A push might not be such a good idea, she thought, as she surveyed the surroundings, and thought of the day before when she had just dropped in for a long overdue visit to find a big broken frame in the hall, lying in the debris of broken glass. They looked on helplessly, as she got to work clearing up the mess, disposing of the jagged shards of glass and taking apart the frame.

‘God sent you to us today because he knew we were at a loss,’ she said, as her man sat down on a chair to help with the dismantling. She smiles and rolls her eyes, but is painfully aware they’re both over seventy, and it isn’t so easy to bend anymore. Every job has to be thought about twice, and either abandoned for a future date, or delegated to the Man Friday.

And when Man Friday is not around, like now, then the girls descend, like angels of mercy.

The broken frame led to vacuuming the whole room, emptying the contents of the vacuum cleaners innards, unblocking the obstruction that caused poor suction power, and a general assessment of what more needs to be cleaned. So here she was then, surveying the disrepair, feeling a bit overwhelmed but deciding to take it one thing at a time.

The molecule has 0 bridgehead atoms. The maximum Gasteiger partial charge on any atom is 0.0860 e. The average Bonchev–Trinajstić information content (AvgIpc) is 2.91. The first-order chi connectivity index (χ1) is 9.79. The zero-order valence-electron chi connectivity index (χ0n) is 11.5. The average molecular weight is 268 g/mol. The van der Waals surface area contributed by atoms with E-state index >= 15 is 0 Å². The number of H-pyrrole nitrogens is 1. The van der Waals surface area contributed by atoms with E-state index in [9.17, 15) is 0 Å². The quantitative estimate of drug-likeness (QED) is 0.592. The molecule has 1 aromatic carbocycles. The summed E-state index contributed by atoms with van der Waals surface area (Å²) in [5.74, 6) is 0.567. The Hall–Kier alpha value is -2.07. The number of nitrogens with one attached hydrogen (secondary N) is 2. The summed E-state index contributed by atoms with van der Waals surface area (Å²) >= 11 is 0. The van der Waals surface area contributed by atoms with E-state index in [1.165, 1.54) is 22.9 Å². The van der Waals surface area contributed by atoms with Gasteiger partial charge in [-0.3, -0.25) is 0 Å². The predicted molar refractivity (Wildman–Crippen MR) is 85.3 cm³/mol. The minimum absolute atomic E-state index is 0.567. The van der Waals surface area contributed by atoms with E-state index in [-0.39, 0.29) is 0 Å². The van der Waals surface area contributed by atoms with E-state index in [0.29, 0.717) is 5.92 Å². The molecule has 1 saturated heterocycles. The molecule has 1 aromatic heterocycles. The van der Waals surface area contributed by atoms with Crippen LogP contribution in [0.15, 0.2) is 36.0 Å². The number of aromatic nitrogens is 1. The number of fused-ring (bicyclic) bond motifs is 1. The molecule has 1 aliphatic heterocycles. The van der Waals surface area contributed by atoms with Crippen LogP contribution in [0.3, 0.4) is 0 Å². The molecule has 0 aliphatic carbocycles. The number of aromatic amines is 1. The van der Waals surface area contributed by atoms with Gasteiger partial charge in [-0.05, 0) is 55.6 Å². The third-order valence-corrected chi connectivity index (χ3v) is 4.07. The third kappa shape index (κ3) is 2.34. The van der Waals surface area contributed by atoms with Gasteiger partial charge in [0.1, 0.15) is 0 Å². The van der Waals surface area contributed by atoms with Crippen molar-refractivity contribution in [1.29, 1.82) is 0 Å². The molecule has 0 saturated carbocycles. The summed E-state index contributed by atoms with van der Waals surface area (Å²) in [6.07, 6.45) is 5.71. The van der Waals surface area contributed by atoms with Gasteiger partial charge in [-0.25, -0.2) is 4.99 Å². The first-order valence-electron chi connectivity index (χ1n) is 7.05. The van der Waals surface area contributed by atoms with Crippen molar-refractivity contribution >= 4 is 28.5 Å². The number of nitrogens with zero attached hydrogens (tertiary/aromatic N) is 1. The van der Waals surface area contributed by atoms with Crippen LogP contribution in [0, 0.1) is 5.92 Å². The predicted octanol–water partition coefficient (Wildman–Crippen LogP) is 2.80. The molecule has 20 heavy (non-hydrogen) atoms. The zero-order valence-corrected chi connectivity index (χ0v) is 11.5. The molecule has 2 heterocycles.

She opened a cabinet and saw the old cookers, once used prolifically for making delicious stews and curries, and the big pots that brought back memories of many a hearty biryani. All lying unused now, for who needs to cook large quantities anymore when there’s only two people left in the house?

She cleared the old dining table and dusted the sideboard, catching a glimpse of her, with her back to the doorway, sitting at the ancient desk….once a piece to be proud of, now a battered relic, decades of use under its folding hood, crammed with files and records and letters and certificates. An oil painting hung askew on the wall above the desk, something she had painted…when…? Thirty years? Forty years ago?

The house is full of them. It is full of the things that have made up the backdrop of such a huge chunk of their lives, and it is hard to see it all get old, and dusty, and worn-out. They kept it all together, didn’t they. They don’t believe in replacing anything…just keep fixing what you have, that’s the way to go.